Riders’ CFLPA rep Brett Lauther believes player strike ‘needed to be done’ to stand up to CFL ‘old boys club’

Photo courtesy: Saskatchewan Roughriders

Fans across Canada are voicing their frustration today, after the Canadian Football League and its Players’ Association failed to reach a deal on a new collective bargaining agreement before the Saturday night deadline.

Seven CFL teams commenced an immediate work stoppage on Sunday and did not take the field for training camp, including the Saskatchewan Roughriders. But while the rabid fans  in Saskatoon are especially upset not to see players practicing as scheduled, the team’s CFLPA representative, veteran kicker Brett Lauther, believes the strike is a necessary evil.

The Nova Scotia native wants to be back on the field, but told Britton Gray of 980 CJME in Regina that the events of this week were a long time coming due to the CFL’s mistreatment of their athletes.

“This is my fourth time through a CBA, I’ve been around the block in the league for a while, and it was something that needed to be done. We’re just tired of taking the short end of the stick and hopefully, something like this leads to a true partnership,” Lauther said.

“I’m hoping truly just going forward, because I love this league so much, that players for the next generation and well after my time can stand on our shoulders for what we decided to do.”

After the league delayed talks to force the pressure of a deadline, the CFL and CFLPA had been involved in heated negotiations since Wednesday. They worked into the night Friday as part of a monster 16-hour negotiation session, but failed to come up with a deal.

The two sides met again Saturday afternoon for a previously unscheduled negotiation session, but the CFL reportedly walked away from the bargaining table after presenting a ‘take it or leave it’ final offer. The CFLPA later called the league’s negotiation tactics “authoritarian” in a communication to its membership.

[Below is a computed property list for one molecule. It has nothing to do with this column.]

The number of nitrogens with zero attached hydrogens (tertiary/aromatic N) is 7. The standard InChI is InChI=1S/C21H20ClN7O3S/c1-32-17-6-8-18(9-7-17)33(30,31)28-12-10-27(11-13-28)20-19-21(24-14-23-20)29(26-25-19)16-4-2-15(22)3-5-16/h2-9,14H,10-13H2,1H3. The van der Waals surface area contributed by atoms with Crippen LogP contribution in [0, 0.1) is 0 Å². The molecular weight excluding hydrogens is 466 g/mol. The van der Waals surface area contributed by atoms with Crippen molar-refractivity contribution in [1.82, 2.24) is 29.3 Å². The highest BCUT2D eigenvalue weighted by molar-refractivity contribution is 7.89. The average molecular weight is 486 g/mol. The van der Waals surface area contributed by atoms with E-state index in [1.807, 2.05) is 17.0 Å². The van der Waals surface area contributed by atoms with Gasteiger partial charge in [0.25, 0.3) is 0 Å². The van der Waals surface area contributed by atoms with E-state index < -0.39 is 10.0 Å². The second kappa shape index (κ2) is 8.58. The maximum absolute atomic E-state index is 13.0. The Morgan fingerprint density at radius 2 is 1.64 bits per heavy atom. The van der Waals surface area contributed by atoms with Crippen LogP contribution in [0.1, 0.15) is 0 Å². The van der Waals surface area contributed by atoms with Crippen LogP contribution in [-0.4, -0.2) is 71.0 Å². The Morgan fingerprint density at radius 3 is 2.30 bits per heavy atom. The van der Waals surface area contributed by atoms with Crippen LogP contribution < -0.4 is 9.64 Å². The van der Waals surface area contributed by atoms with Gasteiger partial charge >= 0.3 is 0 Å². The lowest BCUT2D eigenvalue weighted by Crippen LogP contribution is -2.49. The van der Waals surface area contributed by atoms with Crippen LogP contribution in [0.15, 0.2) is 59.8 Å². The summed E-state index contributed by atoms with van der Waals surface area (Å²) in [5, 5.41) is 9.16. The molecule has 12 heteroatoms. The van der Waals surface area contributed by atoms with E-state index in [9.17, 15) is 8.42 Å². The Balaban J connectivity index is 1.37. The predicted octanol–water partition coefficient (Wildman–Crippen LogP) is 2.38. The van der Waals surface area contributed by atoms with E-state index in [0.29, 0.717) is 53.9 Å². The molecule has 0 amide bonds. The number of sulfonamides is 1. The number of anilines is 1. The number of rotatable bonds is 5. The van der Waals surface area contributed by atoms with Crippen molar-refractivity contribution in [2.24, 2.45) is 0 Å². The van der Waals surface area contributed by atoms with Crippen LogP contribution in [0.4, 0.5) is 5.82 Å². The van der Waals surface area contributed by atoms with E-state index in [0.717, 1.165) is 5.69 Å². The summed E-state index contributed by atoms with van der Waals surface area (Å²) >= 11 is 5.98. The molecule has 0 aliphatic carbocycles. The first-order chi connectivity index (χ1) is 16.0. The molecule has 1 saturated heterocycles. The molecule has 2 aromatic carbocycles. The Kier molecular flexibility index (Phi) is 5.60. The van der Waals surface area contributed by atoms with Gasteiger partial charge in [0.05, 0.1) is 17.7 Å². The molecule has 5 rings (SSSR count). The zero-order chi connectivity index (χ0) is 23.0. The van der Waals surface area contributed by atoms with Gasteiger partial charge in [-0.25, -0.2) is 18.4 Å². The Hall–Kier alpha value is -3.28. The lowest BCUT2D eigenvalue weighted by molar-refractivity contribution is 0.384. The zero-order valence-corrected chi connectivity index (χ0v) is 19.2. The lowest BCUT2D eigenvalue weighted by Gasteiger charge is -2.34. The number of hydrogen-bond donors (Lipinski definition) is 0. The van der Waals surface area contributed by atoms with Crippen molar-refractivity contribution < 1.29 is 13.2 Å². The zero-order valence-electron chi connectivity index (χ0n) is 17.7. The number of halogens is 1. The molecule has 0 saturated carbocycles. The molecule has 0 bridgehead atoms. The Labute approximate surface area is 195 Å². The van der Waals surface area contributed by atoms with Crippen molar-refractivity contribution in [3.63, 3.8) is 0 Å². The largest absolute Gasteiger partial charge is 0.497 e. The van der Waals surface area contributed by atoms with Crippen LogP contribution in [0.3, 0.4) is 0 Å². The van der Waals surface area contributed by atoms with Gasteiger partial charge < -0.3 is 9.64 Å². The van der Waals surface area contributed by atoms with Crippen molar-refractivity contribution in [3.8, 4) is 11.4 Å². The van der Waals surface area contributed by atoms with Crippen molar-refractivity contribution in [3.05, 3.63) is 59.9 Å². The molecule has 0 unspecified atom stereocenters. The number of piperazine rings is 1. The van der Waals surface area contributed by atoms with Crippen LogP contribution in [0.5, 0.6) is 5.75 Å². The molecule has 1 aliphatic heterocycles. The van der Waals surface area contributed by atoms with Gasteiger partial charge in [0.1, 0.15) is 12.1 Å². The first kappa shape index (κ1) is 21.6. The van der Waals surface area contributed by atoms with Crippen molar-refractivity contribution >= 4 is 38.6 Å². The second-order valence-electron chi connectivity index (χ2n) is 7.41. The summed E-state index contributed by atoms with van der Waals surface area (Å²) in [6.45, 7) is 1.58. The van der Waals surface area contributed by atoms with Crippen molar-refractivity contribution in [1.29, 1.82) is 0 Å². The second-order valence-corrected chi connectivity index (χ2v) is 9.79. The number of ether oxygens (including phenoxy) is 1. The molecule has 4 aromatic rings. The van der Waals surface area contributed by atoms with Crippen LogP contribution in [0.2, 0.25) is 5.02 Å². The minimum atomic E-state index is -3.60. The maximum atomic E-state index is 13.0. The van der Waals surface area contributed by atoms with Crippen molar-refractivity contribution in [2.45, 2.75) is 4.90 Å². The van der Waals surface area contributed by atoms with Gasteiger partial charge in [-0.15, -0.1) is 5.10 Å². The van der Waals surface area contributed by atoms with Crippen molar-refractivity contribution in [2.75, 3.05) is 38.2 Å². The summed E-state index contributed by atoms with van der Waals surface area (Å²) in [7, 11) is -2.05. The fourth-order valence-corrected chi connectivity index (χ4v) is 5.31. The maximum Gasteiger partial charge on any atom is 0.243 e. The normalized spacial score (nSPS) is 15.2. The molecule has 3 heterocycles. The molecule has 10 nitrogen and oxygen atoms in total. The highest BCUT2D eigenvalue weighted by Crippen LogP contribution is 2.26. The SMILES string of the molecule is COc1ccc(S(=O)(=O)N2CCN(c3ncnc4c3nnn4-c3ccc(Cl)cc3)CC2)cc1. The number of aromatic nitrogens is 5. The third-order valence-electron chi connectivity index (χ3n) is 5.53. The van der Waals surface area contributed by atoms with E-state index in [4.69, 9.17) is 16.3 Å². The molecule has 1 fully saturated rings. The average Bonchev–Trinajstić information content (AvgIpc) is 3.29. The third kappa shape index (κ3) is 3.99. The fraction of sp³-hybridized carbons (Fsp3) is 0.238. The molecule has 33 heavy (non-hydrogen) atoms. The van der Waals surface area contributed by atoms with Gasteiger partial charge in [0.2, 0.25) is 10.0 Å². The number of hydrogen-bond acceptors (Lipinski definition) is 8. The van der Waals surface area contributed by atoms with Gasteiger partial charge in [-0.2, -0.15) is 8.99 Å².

In what was an obvious PR manoeuvre, CFL commissioner Randy Ambrosie’s publicly shared the details of the league’s final collective bargaining proposal to the players on Saturday night. It has been seen around the league as a blatant attempt to turn public opinion against the union, which sends a clear message to Lauther.

“If I’m looking at it from a legal standpoint, there’s only one reason to go public and try to sway public opinion — it’s because things aren’t going your way,” he said. “You know for years you had a bit of the old boys club doing whatever they wanted and now we’re finally sticking up and standing up for ourselves.

“I want to be playing football like everyone else but I’m proud that we finally are the ones sticking up for ourselves.”

The CFL has routinely employed hard-line negotiation tactics in the past and been successful, but appears to have badly misjudged the players’ resolve this time around. After the hardships endured the last two years, there is no longer any appetite to take less than they are worth in exchange for an immediate pay cheque.

Lauther has served as the Riders’ player representative throughout all the turmoil of the cancelled 2020 season and shortened 2021 campaign. He’s watched the players come together over that span and now sees a united front across the league.

“They know every step of the process … we’re all in it together and we’re just hoping to finally get something remotely fair from the league,” Lauther said. “It’s hour-by-hour and day-by-day and hopefully this gets done sooner rather than later.”